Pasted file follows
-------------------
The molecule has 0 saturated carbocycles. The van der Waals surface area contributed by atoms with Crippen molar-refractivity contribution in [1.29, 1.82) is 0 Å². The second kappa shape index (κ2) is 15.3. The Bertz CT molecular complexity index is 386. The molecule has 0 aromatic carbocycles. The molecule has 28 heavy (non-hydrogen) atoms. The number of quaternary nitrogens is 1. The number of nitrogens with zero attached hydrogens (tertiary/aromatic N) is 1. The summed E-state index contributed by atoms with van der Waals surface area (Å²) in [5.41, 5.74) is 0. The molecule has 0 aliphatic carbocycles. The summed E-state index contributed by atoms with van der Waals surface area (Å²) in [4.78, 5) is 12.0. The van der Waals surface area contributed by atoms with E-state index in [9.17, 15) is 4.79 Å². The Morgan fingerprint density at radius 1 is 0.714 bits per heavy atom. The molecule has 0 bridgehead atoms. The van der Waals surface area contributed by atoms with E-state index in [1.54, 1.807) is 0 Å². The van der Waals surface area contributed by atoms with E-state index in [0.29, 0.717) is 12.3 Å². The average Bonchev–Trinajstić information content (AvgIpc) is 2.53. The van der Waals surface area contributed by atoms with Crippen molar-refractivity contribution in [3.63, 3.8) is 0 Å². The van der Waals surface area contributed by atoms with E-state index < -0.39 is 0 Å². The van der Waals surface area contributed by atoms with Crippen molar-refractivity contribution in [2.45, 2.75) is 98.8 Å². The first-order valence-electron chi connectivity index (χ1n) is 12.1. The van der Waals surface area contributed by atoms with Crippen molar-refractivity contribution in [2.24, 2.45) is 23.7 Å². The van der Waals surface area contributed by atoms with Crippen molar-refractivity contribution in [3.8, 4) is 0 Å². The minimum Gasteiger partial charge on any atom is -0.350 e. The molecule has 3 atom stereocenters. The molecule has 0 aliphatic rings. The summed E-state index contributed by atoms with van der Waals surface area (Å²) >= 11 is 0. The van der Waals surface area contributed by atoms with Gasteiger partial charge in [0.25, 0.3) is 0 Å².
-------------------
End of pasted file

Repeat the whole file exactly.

The molecule has 0 saturated carbocycles. The van der Waals surface area contributed by atoms with Crippen molar-refractivity contribution in [1.29, 1.82) is 0 Å². The second kappa shape index (κ2) is 15.3. The Bertz CT molecular complexity index is 386. The molecule has 0 aromatic carbocycles. The molecule has 28 heavy (non-hydrogen) atoms. The number of quaternary nitrogens is 1. The number of nitrogens with zero attached hydrogens (tertiary/aromatic N) is 1. The summed E-state index contributed by atoms with van der Waals surface area (Å²) in [5.41, 5.74) is 0. The molecule has 0 aliphatic carbocycles. The summed E-state index contributed by atoms with van der Waals surface area (Å²) in [4.78, 5) is 12.0. The van der Waals surface area contributed by atoms with E-state index in [9.17, 15) is 4.79 Å². The Morgan fingerprint density at radius 1 is 0.714 bits per heavy atom. The molecule has 0 bridgehead atoms. The van der Waals surface area contributed by atoms with E-state index in [1.54, 1.807) is 0 Å². The van der Waals surface area contributed by atoms with E-state index in [0.29, 0.717) is 12.3 Å². The average Bonchev–Trinajstić information content (AvgIpc) is 2.53. The van der Waals surface area contributed by atoms with Crippen molar-refractivity contribution in [3.63, 3.8) is 0 Å². The van der Waals surface area contributed by atoms with E-state index < -0.39 is 0 Å². The van der Waals surface area contributed by atoms with Crippen molar-refractivity contribution in [2.45, 2.75) is 98.8 Å². The first-order valence-electron chi connectivity index (χ1n) is 12.1. The van der Waals surface area contributed by atoms with Crippen molar-refractivity contribution in [2.24, 2.45) is 23.7 Å². The van der Waals surface area contributed by atoms with Crippen molar-refractivity contribution in [3.8, 4) is 0 Å². The minimum Gasteiger partial charge on any atom is -0.350 e. The molecule has 3 atom stereocenters. The molecule has 0 aliphatic rings. The summed E-state index contributed by atoms with van der Waals surface area (Å²) >= 11 is 0. The van der Waals surface area contributed by atoms with Gasteiger partial charge in [0.25, 0.3) is 0 Å².